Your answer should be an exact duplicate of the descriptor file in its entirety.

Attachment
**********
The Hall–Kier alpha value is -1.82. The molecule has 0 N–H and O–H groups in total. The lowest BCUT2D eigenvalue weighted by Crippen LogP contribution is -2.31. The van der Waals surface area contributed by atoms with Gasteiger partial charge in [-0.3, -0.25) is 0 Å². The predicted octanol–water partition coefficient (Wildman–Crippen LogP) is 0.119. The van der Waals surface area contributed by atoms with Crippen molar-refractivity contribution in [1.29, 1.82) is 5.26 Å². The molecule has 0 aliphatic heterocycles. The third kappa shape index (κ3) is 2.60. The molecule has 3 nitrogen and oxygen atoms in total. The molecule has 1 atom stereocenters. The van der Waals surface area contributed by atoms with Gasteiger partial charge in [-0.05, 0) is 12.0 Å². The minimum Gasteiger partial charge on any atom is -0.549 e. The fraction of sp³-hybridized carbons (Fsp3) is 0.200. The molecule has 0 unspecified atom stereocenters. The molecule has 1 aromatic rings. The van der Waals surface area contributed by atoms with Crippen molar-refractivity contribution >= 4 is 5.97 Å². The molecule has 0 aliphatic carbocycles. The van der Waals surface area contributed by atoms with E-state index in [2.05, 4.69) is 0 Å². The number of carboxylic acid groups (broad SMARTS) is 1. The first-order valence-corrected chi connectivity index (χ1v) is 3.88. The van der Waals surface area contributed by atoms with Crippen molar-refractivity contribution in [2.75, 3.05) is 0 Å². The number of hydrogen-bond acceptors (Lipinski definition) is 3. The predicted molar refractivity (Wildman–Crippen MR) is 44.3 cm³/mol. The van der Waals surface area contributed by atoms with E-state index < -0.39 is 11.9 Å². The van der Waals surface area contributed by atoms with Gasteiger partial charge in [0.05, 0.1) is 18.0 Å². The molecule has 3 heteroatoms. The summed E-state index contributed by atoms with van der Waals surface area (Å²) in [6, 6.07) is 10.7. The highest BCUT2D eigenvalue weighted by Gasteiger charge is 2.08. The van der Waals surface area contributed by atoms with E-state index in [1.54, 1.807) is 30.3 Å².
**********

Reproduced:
The Hall–Kier alpha value is -1.82. The molecule has 0 N–H and O–H groups in total. The lowest BCUT2D eigenvalue weighted by Crippen LogP contribution is -2.31. The van der Waals surface area contributed by atoms with Gasteiger partial charge in [-0.3, -0.25) is 0 Å². The predicted octanol–water partition coefficient (Wildman–Crippen LogP) is 0.119. The van der Waals surface area contributed by atoms with Crippen molar-refractivity contribution in [1.29, 1.82) is 5.26 Å². The molecule has 0 aliphatic heterocycles. The third kappa shape index (κ3) is 2.60. The molecule has 3 nitrogen and oxygen atoms in total. The molecule has 1 atom stereocenters. The van der Waals surface area contributed by atoms with Gasteiger partial charge in [-0.05, 0) is 12.0 Å². The minimum Gasteiger partial charge on any atom is -0.549 e. The fraction of sp³-hybridized carbons (Fsp3) is 0.200. The molecule has 0 unspecified atom stereocenters. The molecule has 1 aromatic rings. The van der Waals surface area contributed by atoms with Crippen molar-refractivity contribution >= 4 is 5.97 Å². The molecule has 0 aliphatic carbocycles. The van der Waals surface area contributed by atoms with E-state index in [2.05, 4.69) is 0 Å². The number of carboxylic acid groups (broad SMARTS) is 1. The first-order valence-corrected chi connectivity index (χ1v) is 3.88. The van der Waals surface area contributed by atoms with Crippen molar-refractivity contribution in [2.75, 3.05) is 0 Å². The number of hydrogen-bond acceptors (Lipinski definition) is 3. The predicted molar refractivity (Wildman–Crippen MR) is 44.3 cm³/mol. The van der Waals surface area contributed by atoms with E-state index < -0.39 is 11.9 Å². The van der Waals surface area contributed by atoms with Gasteiger partial charge in [0.05, 0.1) is 18.0 Å². The molecule has 3 heteroatoms. The summed E-state index contributed by atoms with van der Waals surface area (Å²) in [6, 6.07) is 10.7. The highest BCUT2D eigenvalue weighted by Gasteiger charge is 2.08. The van der Waals surface area contributed by atoms with E-state index in [1.54, 1.807) is 30.3 Å².